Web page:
• sarcasmic||

    The first lesson of economics is scarcity: There is never enough of anything to satisfy all those who want it.
    The first lesson of politics is to disregard the first lesson of economics.
    --Thomas Sowell

    It's not a matter of not grasping, but more of willful ignorance.
    They know what they feel, and no amount of logic, reason, or truth will change their feelings.

  • Rich||

    "Thinking is HARD!"

    /Voter Barbie

  • Bill Dalasio||

    Well, why should they pay attention to logic, reason or truth. Those advocating such things have told them over and over and over that their schemes to make reality bend to their demands wouldn't work. But, someone, somewhere makes it all work out for them(usually the person or people who warned them in the first place). If you tell your child "You can't have your cake and eat it too." but then buy her a second cake to shut up her bawling, don't be surprised when she thinks she can and that you're lying.

  • DarrenM||

    I can only surmise that they really don't grasp the scale of difference among millions, billions, and trillions.

    Have they hit puberty yet?

  • Bean Counter||

    Just curious - how much of the "relatively affluence" of seasoned citizens represents equity in their homes simply because they have lived in them long enough to pay off their mortgages. As everyone has to have somewhere to live, drawing on that equity to fund living expenses is not a viable way to fund your bronze years (trust me, they ain't golden). Not saying the main thrust of the transfer of wealth from lower wealth holding, younger people to higher wealth holding, older people argument is wrong. Just being thorough, like any observer should be.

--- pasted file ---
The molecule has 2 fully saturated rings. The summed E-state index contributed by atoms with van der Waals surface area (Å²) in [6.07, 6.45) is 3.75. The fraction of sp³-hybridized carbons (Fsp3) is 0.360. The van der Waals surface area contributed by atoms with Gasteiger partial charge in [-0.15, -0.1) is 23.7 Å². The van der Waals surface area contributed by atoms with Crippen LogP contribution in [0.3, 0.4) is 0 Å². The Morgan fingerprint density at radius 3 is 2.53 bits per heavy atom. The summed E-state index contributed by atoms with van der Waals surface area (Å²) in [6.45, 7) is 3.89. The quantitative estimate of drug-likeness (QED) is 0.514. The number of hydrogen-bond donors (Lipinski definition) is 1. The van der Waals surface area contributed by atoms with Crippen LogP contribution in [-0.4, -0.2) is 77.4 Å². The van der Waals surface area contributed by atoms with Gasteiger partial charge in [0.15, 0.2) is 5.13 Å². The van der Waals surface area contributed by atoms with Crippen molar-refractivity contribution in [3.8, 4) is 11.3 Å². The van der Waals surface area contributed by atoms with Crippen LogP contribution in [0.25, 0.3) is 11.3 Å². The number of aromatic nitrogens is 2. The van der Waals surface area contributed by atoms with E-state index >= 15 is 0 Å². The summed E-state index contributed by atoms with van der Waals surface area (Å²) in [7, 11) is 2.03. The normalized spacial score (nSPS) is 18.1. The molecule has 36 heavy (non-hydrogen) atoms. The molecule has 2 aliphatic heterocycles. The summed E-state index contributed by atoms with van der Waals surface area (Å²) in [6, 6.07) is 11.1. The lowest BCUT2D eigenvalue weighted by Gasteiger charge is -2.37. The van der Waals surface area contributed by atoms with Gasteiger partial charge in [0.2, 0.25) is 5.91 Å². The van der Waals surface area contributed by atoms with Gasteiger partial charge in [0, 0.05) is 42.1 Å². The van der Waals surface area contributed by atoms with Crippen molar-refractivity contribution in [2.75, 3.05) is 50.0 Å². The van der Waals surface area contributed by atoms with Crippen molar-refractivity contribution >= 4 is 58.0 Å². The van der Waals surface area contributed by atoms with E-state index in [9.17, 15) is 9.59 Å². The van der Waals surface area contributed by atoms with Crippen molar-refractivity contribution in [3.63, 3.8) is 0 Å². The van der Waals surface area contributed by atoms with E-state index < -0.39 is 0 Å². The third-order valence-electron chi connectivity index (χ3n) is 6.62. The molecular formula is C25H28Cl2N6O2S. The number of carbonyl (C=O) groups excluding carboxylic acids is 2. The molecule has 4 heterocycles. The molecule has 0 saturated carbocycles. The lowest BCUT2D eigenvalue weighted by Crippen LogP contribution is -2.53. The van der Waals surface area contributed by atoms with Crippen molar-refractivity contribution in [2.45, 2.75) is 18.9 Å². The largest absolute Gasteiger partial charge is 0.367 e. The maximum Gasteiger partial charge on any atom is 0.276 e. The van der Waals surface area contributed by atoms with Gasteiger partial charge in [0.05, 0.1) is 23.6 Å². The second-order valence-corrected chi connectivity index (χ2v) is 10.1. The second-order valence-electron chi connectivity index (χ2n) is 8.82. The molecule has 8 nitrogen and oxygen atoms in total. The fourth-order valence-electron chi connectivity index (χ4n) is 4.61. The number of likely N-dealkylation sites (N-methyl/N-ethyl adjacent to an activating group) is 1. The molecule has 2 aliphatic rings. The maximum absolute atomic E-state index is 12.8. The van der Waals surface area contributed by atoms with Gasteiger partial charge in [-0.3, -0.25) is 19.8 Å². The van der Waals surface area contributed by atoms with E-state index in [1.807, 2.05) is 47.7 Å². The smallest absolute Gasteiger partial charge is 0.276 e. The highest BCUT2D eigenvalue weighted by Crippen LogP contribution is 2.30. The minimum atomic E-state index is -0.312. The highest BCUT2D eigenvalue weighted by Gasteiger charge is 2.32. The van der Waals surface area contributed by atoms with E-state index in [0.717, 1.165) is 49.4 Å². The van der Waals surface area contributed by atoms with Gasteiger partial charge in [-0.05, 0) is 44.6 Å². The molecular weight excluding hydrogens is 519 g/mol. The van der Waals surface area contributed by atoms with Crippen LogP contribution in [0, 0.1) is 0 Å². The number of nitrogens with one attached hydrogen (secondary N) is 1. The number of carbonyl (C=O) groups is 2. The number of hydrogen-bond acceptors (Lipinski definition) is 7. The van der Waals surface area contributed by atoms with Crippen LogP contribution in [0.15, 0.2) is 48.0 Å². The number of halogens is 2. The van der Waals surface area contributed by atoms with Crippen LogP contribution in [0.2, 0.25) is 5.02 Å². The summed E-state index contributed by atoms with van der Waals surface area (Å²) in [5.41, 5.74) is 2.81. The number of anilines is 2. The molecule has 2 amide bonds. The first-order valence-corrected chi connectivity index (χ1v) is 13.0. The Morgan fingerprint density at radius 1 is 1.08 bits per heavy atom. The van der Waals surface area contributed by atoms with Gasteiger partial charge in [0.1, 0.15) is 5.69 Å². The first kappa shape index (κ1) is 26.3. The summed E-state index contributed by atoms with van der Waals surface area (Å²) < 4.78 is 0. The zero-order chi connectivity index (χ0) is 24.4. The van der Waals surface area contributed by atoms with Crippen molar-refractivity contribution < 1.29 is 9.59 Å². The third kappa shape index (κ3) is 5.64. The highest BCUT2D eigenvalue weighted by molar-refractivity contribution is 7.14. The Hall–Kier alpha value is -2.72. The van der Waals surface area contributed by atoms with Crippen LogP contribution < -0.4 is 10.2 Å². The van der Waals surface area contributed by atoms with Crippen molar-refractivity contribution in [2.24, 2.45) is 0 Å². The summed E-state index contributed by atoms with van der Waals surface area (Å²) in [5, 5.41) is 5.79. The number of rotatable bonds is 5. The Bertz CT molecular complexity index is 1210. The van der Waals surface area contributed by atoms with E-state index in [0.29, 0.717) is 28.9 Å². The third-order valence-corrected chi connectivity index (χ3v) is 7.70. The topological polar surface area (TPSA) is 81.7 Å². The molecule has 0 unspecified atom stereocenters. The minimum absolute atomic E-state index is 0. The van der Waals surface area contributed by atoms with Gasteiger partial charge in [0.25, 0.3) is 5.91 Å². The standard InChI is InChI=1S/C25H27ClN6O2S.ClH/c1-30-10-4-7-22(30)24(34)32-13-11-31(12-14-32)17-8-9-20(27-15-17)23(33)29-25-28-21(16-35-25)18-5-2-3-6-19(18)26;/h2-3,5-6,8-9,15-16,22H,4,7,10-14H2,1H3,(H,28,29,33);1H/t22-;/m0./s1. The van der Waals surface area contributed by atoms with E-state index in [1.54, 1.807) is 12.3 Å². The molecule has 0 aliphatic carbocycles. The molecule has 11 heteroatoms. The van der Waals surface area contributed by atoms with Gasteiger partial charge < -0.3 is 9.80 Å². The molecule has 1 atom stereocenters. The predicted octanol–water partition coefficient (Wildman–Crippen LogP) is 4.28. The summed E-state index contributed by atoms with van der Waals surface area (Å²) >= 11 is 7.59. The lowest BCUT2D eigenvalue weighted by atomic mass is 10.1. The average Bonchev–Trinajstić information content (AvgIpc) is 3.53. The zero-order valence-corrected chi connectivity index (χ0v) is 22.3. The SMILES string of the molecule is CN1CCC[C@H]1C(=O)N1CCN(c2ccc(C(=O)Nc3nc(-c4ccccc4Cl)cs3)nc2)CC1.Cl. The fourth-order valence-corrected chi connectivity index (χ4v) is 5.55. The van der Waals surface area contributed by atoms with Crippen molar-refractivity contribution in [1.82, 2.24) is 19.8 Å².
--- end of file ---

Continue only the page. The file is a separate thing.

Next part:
• wareagle||

    why isn't "the main thrust" wrong? I don't see where 25-year olds should be made to fund the retirements of 65-year olds. But, people refuse to accept that SS is no different than the Madoff approach.

  • Bean Counter||

    Sorry if I was unclear - I agree that there is nothing equitable about the social security & Medicare system and it's certainly unfair to ask a 25 year old who's trying to start a family to pay for my retirement. It was just a point which I would like someone to address. After all, there are those of us whose only hope of avoiding an Alpo diet in retirement is the relief of not paying a mortgage payment every month. There really are people who look at more than two sides of an argument. I just want to learn from one of them.

  • DJK||